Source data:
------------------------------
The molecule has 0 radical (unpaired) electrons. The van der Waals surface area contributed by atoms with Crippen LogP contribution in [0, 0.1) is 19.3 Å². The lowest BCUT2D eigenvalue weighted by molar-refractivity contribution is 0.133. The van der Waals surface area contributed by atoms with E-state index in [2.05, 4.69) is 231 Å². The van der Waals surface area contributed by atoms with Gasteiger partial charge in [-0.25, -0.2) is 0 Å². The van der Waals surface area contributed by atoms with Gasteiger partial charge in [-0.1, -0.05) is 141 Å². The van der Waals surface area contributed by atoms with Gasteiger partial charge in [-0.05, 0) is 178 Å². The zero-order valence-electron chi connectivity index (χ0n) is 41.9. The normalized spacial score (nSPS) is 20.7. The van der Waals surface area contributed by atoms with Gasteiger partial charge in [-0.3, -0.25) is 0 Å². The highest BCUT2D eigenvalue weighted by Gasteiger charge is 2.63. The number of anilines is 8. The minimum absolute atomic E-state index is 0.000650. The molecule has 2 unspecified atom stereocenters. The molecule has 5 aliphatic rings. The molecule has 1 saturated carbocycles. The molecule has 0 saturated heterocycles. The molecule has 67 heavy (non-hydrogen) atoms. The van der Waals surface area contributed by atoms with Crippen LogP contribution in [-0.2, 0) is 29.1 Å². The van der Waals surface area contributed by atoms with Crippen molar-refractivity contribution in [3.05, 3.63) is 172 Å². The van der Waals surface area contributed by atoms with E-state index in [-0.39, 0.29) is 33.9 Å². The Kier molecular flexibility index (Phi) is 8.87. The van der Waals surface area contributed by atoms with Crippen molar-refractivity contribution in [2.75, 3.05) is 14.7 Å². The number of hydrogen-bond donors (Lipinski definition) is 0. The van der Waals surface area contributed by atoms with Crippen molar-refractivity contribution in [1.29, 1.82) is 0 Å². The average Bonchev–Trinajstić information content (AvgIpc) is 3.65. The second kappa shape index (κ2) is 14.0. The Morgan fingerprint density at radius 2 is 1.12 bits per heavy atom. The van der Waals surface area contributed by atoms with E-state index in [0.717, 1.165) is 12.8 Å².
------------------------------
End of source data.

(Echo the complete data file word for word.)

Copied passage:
The molecule has 0 radical (unpaired) electrons. The van der Waals surface area contributed by atoms with Crippen LogP contribution in [0, 0.1) is 19.3 Å². The lowest BCUT2D eigenvalue weighted by molar-refractivity contribution is 0.133. The van der Waals surface area contributed by atoms with E-state index in [2.05, 4.69) is 231 Å². The van der Waals surface area contributed by atoms with Gasteiger partial charge in [-0.25, -0.2) is 0 Å². The van der Waals surface area contributed by atoms with Gasteiger partial charge in [-0.1, -0.05) is 141 Å². The van der Waals surface area contributed by atoms with Gasteiger partial charge in [-0.05, 0) is 178 Å². The zero-order valence-electron chi connectivity index (χ0n) is 41.9. The normalized spacial score (nSPS) is 20.7. The van der Waals surface area contributed by atoms with Gasteiger partial charge in [-0.3, -0.25) is 0 Å². The highest BCUT2D eigenvalue weighted by Gasteiger charge is 2.63. The number of anilines is 8. The minimum absolute atomic E-state index is 0.000650. The molecule has 2 unspecified atom stereocenters. The molecule has 5 aliphatic rings. The molecule has 1 saturated carbocycles. The molecule has 0 saturated heterocycles. The molecule has 67 heavy (non-hydrogen) atoms. The van der Waals surface area contributed by atoms with Crippen LogP contribution in [-0.2, 0) is 29.1 Å². The van der Waals surface area contributed by atoms with Crippen molar-refractivity contribution in [3.05, 3.63) is 172 Å². The van der Waals surface area contributed by atoms with E-state index in [-0.39, 0.29) is 33.9 Å². The Kier molecular flexibility index (Phi) is 8.87. The van der Waals surface area contributed by atoms with Crippen molar-refractivity contribution in [2.75, 3.05) is 14.7 Å². The number of hydrogen-bond donors (Lipinski definition) is 0. The van der Waals surface area contributed by atoms with Crippen molar-refractivity contribution in [1.29, 1.82) is 0 Å². The average Bonchev–Trinajstić information content (AvgIpc) is 3.65. The second kappa shape index (κ2) is 14.0. The Morgan fingerprint density at radius 2 is 1.12 bits per heavy atom. The van der Waals surface area contributed by atoms with E-state index in [0.717, 1.165) is 12.8 Å².